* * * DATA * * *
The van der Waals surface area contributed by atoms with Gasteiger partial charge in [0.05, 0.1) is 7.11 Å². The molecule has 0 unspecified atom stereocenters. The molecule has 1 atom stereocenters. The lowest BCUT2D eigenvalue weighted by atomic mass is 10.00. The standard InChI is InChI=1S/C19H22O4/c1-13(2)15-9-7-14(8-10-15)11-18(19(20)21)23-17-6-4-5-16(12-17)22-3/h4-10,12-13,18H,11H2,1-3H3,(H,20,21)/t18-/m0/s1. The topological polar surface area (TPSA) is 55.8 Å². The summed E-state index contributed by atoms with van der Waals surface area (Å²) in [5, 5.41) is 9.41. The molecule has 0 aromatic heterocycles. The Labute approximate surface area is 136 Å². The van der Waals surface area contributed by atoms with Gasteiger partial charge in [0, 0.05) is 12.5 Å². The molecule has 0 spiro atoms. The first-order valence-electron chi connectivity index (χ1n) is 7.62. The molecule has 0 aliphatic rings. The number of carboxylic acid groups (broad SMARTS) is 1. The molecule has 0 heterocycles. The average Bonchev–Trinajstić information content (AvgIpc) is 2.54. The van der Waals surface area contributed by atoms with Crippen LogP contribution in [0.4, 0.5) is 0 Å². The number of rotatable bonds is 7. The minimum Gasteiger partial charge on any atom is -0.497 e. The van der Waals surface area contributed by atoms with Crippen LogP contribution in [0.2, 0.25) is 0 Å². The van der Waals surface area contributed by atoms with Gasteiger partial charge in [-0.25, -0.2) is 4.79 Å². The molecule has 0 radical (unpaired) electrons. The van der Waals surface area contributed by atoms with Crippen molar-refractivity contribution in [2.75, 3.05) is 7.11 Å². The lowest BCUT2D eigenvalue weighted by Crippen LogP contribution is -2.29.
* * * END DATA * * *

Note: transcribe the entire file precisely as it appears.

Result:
The van der Waals surface area contributed by atoms with Gasteiger partial charge in [0.05, 0.1) is 7.11 Å². The molecule has 0 unspecified atom stereocenters. The molecule has 1 atom stereocenters. The lowest BCUT2D eigenvalue weighted by atomic mass is 10.00. The standard InChI is InChI=1S/C19H22O4/c1-13(2)15-9-7-14(8-10-15)11-18(19(20)21)23-17-6-4-5-16(12-17)22-3/h4-10,12-13,18H,11H2,1-3H3,(H,20,21)/t18-/m0/s1. The topological polar surface area (TPSA) is 55.8 Å². The summed E-state index contributed by atoms with van der Waals surface area (Å²) in [5, 5.41) is 9.41. The molecule has 0 aromatic heterocycles. The Labute approximate surface area is 136 Å². The van der Waals surface area contributed by atoms with Gasteiger partial charge in [0, 0.05) is 12.5 Å². The molecule has 0 spiro atoms. The first-order valence-electron chi connectivity index (χ1n) is 7.62. The molecule has 0 aliphatic rings. The number of carboxylic acid groups (broad SMARTS) is 1. The molecule has 0 heterocycles. The average Bonchev–Trinajstić information content (AvgIpc) is 2.54. The van der Waals surface area contributed by atoms with Crippen LogP contribution in [0.4, 0.5) is 0 Å². The number of rotatable bonds is 7. The minimum Gasteiger partial charge on any atom is -0.497 e. The van der Waals surface area contributed by atoms with Crippen LogP contribution in [0.2, 0.25) is 0 Å². The van der Waals surface area contributed by atoms with Gasteiger partial charge in [-0.25, -0.2) is 4.79 Å². The molecule has 0 radical (unpaired) electrons. The van der Waals surface area contributed by atoms with Crippen molar-refractivity contribution in [2.75, 3.05) is 7.11 Å². The lowest BCUT2D eigenvalue weighted by Crippen LogP contribution is -2.29.